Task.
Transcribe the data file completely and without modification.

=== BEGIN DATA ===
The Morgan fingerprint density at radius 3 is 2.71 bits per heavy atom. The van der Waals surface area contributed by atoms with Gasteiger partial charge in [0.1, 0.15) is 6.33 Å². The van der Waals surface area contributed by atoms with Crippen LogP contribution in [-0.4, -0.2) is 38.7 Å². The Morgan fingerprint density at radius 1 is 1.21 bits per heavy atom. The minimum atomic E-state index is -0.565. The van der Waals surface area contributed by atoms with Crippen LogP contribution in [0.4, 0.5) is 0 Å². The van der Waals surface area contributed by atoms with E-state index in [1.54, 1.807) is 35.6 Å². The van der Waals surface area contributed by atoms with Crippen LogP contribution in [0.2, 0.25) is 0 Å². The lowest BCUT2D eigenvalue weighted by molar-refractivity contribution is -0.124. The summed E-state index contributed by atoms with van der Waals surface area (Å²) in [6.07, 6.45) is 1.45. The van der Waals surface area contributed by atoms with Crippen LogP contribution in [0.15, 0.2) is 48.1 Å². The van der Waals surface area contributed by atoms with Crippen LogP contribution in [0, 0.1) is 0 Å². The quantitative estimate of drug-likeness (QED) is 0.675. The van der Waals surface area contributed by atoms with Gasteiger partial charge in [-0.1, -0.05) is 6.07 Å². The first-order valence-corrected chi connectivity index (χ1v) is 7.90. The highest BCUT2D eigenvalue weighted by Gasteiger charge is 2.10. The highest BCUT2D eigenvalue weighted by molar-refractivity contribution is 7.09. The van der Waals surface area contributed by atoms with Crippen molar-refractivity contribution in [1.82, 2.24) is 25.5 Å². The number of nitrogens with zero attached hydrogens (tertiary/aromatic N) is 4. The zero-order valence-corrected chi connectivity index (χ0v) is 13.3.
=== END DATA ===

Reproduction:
The Morgan fingerprint density at radius 3 is 2.71 bits per heavy atom. The van der Waals surface area contributed by atoms with Gasteiger partial charge in [0.1, 0.15) is 6.33 Å². The van der Waals surface area contributed by atoms with Crippen LogP contribution in [-0.4, -0.2) is 38.7 Å². The Morgan fingerprint density at radius 1 is 1.21 bits per heavy atom. The minimum atomic E-state index is -0.565. The van der Waals surface area contributed by atoms with Crippen LogP contribution in [0.4, 0.5) is 0 Å². The van der Waals surface area contributed by atoms with E-state index in [1.54, 1.807) is 35.6 Å². The van der Waals surface area contributed by atoms with Crippen LogP contribution in [0.2, 0.25) is 0 Å². The lowest BCUT2D eigenvalue weighted by molar-refractivity contribution is -0.124. The summed E-state index contributed by atoms with van der Waals surface area (Å²) in [6.07, 6.45) is 1.45. The van der Waals surface area contributed by atoms with Crippen LogP contribution in [0.15, 0.2) is 48.1 Å². The van der Waals surface area contributed by atoms with Crippen LogP contribution in [0, 0.1) is 0 Å². The quantitative estimate of drug-likeness (QED) is 0.675. The van der Waals surface area contributed by atoms with Gasteiger partial charge in [-0.1, -0.05) is 6.07 Å². The first-order valence-corrected chi connectivity index (χ1v) is 7.90. The highest BCUT2D eigenvalue weighted by Gasteiger charge is 2.10. The highest BCUT2D eigenvalue weighted by molar-refractivity contribution is 7.09. The van der Waals surface area contributed by atoms with Crippen molar-refractivity contribution in [1.82, 2.24) is 25.5 Å². The number of nitrogens with zero attached hydrogens (tertiary/aromatic N) is 4. The zero-order valence-corrected chi connectivity index (χ0v) is 13.3.